A new type of prehistoric reptile, from the Dinosaur era, has been discovered in Queensland. The flying creature, with a giant wingspan, is estimated to be 96 million-years-old.
Jasmine Borgeaud reports.
A new type of “flying lizard” has been added to the pterosaur line up.
The species was found near Winton in western Queensland back in April 2017, and then uncovered by palaeontologists at the Australian Age of Dinosaurs Museum.
David Elliott, Australian Age of Dinosaurs Museum: “We’ve got a lot of dinosaurs in this district and we know that. But things like pterosaurs are extremely rare.”
After two weeks of sifting through the dig site, the palaeontologists successfully uncovered the remains.
Approximately 11 per cent of the skeleton has been revealed, including 40 spiked teeth and a large portion of the skull.
Adele Pentland, Swinburne University of Technology: “This is actually the most complete pterosaur that’s ever been found in Australia.”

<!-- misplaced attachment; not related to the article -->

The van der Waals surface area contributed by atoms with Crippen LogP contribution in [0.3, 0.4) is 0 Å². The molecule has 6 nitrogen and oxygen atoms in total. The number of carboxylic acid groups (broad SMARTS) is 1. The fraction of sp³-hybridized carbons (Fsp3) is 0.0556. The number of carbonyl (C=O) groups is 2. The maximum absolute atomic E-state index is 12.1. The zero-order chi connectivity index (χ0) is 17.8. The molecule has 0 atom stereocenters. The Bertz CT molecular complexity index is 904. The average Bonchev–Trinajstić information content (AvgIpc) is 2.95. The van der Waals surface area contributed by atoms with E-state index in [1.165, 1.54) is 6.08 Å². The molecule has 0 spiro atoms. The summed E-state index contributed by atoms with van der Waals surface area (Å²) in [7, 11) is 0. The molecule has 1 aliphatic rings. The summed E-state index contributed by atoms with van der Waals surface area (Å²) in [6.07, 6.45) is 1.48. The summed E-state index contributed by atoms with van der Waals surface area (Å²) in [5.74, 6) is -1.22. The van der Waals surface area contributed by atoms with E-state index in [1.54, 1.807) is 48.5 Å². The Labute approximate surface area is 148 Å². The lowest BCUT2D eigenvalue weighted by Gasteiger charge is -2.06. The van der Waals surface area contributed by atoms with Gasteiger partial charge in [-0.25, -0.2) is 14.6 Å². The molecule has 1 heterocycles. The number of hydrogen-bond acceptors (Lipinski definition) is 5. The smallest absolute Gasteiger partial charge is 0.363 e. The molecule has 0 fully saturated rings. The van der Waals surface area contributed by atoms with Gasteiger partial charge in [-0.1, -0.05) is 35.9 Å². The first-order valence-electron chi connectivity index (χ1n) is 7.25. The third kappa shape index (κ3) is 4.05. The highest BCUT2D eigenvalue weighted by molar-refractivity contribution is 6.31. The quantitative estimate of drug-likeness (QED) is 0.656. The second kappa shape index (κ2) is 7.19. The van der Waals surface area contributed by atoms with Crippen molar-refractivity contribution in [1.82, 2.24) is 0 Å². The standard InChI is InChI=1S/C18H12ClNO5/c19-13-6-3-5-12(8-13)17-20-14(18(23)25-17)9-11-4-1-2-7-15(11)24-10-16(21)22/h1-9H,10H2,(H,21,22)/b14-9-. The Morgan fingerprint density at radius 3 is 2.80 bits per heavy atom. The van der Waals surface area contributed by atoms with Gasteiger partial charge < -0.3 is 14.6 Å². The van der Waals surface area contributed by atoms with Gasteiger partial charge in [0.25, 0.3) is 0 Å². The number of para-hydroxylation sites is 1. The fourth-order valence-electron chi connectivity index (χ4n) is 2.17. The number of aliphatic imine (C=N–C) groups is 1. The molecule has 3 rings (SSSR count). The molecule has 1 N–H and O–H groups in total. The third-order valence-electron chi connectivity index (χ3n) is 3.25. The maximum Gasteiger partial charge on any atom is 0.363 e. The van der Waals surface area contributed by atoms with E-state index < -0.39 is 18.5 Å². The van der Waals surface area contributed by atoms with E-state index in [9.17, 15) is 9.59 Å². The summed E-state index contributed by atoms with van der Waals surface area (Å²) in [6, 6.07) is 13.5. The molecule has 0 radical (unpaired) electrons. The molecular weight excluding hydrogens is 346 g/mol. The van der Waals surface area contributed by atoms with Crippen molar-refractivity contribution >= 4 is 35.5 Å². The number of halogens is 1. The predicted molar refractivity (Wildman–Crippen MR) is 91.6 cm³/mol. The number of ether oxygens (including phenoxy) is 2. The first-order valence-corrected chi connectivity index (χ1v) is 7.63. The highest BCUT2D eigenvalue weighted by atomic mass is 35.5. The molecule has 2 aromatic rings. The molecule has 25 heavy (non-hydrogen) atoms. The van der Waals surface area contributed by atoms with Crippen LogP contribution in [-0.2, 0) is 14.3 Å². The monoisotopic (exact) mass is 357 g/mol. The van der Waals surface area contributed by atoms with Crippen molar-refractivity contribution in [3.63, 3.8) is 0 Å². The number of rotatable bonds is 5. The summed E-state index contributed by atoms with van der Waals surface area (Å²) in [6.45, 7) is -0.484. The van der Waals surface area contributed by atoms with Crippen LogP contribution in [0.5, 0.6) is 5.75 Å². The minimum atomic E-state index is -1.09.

The flying lizard’s impressive four-metre wingspan has lead palaeontologists to believe the creature was able to fly across continents.
Similarities have also been drawn between this specimen and others uncovered in the UK and Brazil.
This Aussie species has been nicknamed ‘Butch’ after the late Mayor of Winton.
Western Queensland has been a hot spot for dinosaur discoveries.
In 2009 alone, there were three new species identified, but palaeontologists are confident it won’t be the last.
David Elliott, Australian Age of Dinosaurs Museum: “We’ve hardly scratched the surface, you know? Not just in bone discoveries, there’s the dinosaur discoveries. These things are happening so fast, that we’re having trouble keeping up to them.”
Jasmine Borgeaud, QUT News.